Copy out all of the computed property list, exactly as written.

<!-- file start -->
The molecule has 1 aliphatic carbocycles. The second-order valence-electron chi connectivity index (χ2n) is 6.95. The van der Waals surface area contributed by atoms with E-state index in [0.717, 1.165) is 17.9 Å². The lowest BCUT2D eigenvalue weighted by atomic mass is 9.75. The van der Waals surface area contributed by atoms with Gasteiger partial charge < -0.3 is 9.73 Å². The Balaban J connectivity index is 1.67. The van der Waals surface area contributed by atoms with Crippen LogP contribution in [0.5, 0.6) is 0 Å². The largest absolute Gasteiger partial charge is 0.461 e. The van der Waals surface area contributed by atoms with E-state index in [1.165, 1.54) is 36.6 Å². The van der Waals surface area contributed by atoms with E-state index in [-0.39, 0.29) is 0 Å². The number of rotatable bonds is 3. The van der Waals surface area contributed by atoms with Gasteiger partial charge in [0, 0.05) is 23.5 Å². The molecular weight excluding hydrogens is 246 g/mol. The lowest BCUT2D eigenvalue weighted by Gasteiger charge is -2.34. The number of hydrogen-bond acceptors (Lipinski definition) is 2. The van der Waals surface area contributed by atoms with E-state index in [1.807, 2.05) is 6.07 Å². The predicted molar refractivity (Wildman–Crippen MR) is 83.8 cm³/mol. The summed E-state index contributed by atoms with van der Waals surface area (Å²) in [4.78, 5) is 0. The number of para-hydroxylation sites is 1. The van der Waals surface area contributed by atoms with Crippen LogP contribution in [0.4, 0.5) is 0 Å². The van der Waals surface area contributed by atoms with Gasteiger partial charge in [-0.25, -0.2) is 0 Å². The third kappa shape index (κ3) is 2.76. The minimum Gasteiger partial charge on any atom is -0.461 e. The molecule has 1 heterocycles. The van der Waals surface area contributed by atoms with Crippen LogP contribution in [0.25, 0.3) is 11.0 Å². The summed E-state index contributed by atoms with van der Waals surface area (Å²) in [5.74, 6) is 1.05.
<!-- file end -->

The molecule has 1 aliphatic carbocycles. The second-order valence-electron chi connectivity index (χ2n) is 6.95. The van der Waals surface area contributed by atoms with E-state index in [0.717, 1.165) is 17.9 Å². The lowest BCUT2D eigenvalue weighted by atomic mass is 9.75. The van der Waals surface area contributed by atoms with Gasteiger partial charge < -0.3 is 9.73 Å². The Balaban J connectivity index is 1.67. The van der Waals surface area contributed by atoms with Crippen LogP contribution in [0.5, 0.6) is 0 Å². The largest absolute Gasteiger partial charge is 0.461 e. The van der Waals surface area contributed by atoms with E-state index in [1.165, 1.54) is 36.6 Å². The van der Waals surface area contributed by atoms with E-state index in [-0.39, 0.29) is 0 Å². The number of rotatable bonds is 3. The van der Waals surface area contributed by atoms with Gasteiger partial charge in [0, 0.05) is 23.5 Å². The molecular weight excluding hydrogens is 246 g/mol. The lowest BCUT2D eigenvalue weighted by Gasteiger charge is -2.34. The number of hydrogen-bond acceptors (Lipinski definition) is 2. The van der Waals surface area contributed by atoms with E-state index in [1.807, 2.05) is 6.07 Å². The predicted molar refractivity (Wildman–Crippen MR) is 83.8 cm³/mol. The summed E-state index contributed by atoms with van der Waals surface area (Å²) in [4.78, 5) is 0. The number of para-hydroxylation sites is 1. The van der Waals surface area contributed by atoms with Crippen LogP contribution in [0.4, 0.5) is 0 Å². The van der Waals surface area contributed by atoms with Gasteiger partial charge in [-0.25, -0.2) is 0 Å². The third kappa shape index (κ3) is 2.76. The minimum Gasteiger partial charge on any atom is -0.461 e. The molecule has 1 heterocycles. The van der Waals surface area contributed by atoms with Crippen LogP contribution in [0.25, 0.3) is 11.0 Å². The summed E-state index contributed by atoms with van der Waals surface area (Å²) in [5.74, 6) is 1.05.